Good luck.
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    WDT
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    I am seeing that if a server does not respond immediately, due to network congestion, the client freezes waiting for connection to be established or data to be received. This essentially stops from making subsequent connections to the other servers and getting data.
    set the O_NONDELAY(or O_NONBLOCK) flag on the socket. this should return immediately without blocking allowing you to possibly test for conections that are still open; upon which you can perform decisions on them (for instance you can close it if the connection's been active for more than 5 mins).
    I hope I've understood that part of your problem corretly.
    Last edited by WDT; 10-06-2007 at 10:00 PM. Reason: spelling errors
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    Malum in se abachler's Avatar
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    Unfortunately there arent likely to be any robust solutions that dont involve OS specific interfaces. In windows, I would start multiple threads each handling a single server, and have each thread open a non-blocking connection to the server, then WaitForSingleObject() on the socket handle, when soemthing happens on the socket, either it recieves the connection or the connection times out, it will release the thread from the wait state and you can check the status of the operation and take appropriate action.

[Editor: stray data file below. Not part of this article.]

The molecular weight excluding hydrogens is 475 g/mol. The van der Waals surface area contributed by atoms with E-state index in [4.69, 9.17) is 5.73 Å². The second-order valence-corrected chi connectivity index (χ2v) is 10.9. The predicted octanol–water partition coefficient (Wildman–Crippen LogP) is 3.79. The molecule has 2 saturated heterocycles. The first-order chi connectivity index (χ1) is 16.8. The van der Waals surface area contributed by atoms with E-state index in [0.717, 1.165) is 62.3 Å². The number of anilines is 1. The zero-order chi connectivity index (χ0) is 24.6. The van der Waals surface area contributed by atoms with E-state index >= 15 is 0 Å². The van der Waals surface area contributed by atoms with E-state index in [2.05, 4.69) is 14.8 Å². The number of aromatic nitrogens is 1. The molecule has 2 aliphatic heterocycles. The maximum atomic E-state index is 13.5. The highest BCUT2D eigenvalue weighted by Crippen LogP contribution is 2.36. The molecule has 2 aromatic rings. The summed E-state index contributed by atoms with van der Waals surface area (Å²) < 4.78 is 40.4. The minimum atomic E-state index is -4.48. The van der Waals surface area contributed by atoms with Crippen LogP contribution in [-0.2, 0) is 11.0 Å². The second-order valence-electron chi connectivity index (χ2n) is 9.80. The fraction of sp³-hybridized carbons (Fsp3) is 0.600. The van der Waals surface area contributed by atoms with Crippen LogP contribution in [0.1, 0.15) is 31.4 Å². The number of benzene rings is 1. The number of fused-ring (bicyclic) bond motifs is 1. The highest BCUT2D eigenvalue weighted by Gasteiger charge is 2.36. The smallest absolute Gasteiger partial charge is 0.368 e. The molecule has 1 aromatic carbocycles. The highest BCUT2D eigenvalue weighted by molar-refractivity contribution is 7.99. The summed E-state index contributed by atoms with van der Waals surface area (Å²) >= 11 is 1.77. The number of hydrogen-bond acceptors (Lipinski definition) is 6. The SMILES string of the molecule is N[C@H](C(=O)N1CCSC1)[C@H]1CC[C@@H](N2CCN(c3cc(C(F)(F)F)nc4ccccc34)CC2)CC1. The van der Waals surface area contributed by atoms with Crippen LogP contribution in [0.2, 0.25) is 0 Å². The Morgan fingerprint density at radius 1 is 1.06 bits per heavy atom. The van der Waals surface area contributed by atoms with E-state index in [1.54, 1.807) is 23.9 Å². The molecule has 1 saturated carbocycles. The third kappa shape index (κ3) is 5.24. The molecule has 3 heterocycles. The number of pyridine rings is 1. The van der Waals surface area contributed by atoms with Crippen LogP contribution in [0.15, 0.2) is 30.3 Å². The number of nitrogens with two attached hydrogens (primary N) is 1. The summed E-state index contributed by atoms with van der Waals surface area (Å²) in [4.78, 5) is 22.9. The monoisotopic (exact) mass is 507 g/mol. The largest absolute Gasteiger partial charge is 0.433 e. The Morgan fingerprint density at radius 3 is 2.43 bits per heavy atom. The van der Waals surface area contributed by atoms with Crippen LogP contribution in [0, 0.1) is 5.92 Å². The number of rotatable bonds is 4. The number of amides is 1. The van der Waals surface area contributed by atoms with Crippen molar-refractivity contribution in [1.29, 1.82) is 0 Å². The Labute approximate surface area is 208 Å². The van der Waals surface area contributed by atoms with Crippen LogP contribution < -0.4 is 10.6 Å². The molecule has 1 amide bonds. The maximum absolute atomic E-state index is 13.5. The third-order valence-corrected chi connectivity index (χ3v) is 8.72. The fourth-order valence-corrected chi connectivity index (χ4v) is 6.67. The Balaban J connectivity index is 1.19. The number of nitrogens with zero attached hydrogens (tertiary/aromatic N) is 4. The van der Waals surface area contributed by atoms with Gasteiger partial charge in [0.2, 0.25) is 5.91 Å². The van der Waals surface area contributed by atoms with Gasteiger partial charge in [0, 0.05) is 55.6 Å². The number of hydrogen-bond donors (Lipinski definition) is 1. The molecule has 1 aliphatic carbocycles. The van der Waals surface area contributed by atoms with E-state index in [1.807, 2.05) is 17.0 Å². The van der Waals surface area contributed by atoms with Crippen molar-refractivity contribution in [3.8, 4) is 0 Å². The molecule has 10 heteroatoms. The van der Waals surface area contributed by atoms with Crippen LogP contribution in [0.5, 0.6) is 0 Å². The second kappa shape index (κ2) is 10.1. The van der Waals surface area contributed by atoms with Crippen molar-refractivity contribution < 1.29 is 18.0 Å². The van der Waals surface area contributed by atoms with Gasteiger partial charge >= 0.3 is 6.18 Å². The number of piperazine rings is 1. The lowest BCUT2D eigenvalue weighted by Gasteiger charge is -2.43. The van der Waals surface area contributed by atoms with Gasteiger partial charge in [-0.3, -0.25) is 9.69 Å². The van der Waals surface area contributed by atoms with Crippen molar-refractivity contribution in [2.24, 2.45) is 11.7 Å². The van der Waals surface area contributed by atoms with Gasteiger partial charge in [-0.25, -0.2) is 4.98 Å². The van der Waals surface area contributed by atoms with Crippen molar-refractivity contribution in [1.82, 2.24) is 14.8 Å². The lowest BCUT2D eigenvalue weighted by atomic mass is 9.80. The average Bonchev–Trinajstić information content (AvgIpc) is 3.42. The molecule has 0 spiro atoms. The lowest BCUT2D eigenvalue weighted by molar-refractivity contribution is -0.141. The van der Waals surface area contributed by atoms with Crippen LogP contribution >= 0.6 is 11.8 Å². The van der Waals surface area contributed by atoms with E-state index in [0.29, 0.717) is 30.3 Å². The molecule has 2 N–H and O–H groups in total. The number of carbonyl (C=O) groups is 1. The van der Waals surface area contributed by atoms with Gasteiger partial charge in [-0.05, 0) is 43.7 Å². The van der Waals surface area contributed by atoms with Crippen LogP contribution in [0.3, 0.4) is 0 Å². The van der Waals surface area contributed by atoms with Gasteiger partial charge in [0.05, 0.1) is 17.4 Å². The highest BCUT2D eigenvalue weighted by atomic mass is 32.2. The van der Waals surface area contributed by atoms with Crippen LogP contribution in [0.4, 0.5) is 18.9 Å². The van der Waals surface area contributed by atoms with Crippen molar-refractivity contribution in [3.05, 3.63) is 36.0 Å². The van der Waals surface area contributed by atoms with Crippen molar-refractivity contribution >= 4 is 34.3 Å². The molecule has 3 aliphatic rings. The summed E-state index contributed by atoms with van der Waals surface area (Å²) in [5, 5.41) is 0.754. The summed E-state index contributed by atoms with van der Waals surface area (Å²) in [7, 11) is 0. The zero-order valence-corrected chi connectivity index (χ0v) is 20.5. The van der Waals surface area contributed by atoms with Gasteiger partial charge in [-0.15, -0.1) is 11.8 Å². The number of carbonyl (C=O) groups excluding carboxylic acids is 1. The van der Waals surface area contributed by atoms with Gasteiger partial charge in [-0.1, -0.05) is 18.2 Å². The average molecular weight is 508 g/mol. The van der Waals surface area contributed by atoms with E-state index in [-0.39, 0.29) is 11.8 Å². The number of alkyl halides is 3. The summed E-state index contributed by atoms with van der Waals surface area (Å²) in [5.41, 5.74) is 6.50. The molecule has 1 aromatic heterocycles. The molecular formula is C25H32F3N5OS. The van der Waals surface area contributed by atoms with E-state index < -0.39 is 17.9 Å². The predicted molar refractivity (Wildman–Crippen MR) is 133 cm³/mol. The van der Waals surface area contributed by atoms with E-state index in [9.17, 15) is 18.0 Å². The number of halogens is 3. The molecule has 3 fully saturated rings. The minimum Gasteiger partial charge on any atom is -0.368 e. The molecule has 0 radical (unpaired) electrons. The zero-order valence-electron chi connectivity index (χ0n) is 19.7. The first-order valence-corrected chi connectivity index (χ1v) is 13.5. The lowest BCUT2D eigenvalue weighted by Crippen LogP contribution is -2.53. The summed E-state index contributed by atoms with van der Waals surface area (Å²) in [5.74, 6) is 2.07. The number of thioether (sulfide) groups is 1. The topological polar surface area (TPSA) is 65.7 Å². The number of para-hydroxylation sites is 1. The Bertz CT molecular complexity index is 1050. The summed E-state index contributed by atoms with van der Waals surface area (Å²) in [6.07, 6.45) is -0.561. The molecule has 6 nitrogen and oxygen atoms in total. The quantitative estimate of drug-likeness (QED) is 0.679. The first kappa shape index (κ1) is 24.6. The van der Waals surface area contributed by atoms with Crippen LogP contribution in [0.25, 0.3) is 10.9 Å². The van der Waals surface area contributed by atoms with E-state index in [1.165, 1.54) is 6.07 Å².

I imagine you can do 'the same thing' in linux, although I dont know the interfaces to use.
    Until you can build a working general purpose reprogrammable computer out of basic components from radio shack, you are not fit to call yourself a programmer in my presence. This is cwhizard, signing off.

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    Captain Crash brewbuck's Avatar
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    Unless you have to connect to zillions of servers, I'd just multithread it and call it done. Programming using select() is prone to all sorts of errors. Multithread code is, too, but depending on what you're doing, threads could be massively simpler.

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    we have the same problem.. but mine in c...
    is that possible if i connected to the server then the server sends info immediately?
    the server makes the first move although the client requested for it..
    then the client sends a command to the server..
    does the command will be interrupted?
    or is it possible to use different port? for every request..
    port #1 for the server to send data
    port #2 for the clients command request...
    thanks.. links and tutorials will be appreciated..